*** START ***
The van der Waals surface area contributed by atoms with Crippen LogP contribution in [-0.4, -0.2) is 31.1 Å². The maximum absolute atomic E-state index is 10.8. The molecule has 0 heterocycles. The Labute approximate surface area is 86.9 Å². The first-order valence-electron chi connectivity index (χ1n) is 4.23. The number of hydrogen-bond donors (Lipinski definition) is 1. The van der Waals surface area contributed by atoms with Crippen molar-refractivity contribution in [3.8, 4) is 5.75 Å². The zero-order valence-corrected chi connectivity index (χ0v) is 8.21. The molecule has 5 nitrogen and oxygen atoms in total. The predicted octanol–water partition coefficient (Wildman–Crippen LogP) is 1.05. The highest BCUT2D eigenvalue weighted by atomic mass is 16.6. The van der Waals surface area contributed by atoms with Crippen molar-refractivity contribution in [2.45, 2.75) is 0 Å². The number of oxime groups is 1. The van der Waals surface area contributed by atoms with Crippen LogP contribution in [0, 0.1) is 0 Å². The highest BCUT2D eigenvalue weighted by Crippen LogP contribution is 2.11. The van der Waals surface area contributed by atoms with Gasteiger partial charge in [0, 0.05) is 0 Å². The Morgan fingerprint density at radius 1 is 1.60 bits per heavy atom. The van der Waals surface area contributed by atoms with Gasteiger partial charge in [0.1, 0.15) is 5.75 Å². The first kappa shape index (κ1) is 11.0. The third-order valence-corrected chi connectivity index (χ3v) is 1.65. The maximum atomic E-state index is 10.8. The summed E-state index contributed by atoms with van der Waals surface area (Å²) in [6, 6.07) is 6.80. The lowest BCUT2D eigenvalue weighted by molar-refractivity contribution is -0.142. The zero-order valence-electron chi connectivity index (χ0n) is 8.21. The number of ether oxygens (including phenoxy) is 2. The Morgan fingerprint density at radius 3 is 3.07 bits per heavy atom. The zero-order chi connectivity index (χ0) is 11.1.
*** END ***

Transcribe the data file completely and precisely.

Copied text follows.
The van der Waals surface area contributed by atoms with Crippen LogP contribution in [-0.4, -0.2) is 31.1 Å². The maximum absolute atomic E-state index is 10.8. The molecule has 0 heterocycles. The Labute approximate surface area is 86.9 Å². The first-order valence-electron chi connectivity index (χ1n) is 4.23. The number of hydrogen-bond donors (Lipinski definition) is 1. The van der Waals surface area contributed by atoms with Crippen molar-refractivity contribution in [3.8, 4) is 5.75 Å². The zero-order valence-corrected chi connectivity index (χ0v) is 8.21. The molecule has 5 nitrogen and oxygen atoms in total. The predicted octanol–water partition coefficient (Wildman–Crippen LogP) is 1.05. The highest BCUT2D eigenvalue weighted by atomic mass is 16.6. The van der Waals surface area contributed by atoms with Crippen molar-refractivity contribution in [2.45, 2.75) is 0 Å². The number of oxime groups is 1. The van der Waals surface area contributed by atoms with Crippen LogP contribution in [0, 0.1) is 0 Å². The highest BCUT2D eigenvalue weighted by Crippen LogP contribution is 2.11. The van der Waals surface area contributed by atoms with Gasteiger partial charge in [0, 0.05) is 0 Å². The Morgan fingerprint density at radius 1 is 1.60 bits per heavy atom. The van der Waals surface area contributed by atoms with Gasteiger partial charge in [0.1, 0.15) is 5.75 Å². The first kappa shape index (κ1) is 11.0. The third-order valence-corrected chi connectivity index (χ3v) is 1.65. The maximum atomic E-state index is 10.8. The summed E-state index contributed by atoms with van der Waals surface area (Å²) in [6, 6.07) is 6.80. The lowest BCUT2D eigenvalue weighted by molar-refractivity contribution is -0.142. The zero-order valence-electron chi connectivity index (χ0n) is 8.21. The number of ether oxygens (including phenoxy) is 2. The Morgan fingerprint density at radius 3 is 3.07 bits per heavy atom. The zero-order chi connectivity index (χ0) is 11.1.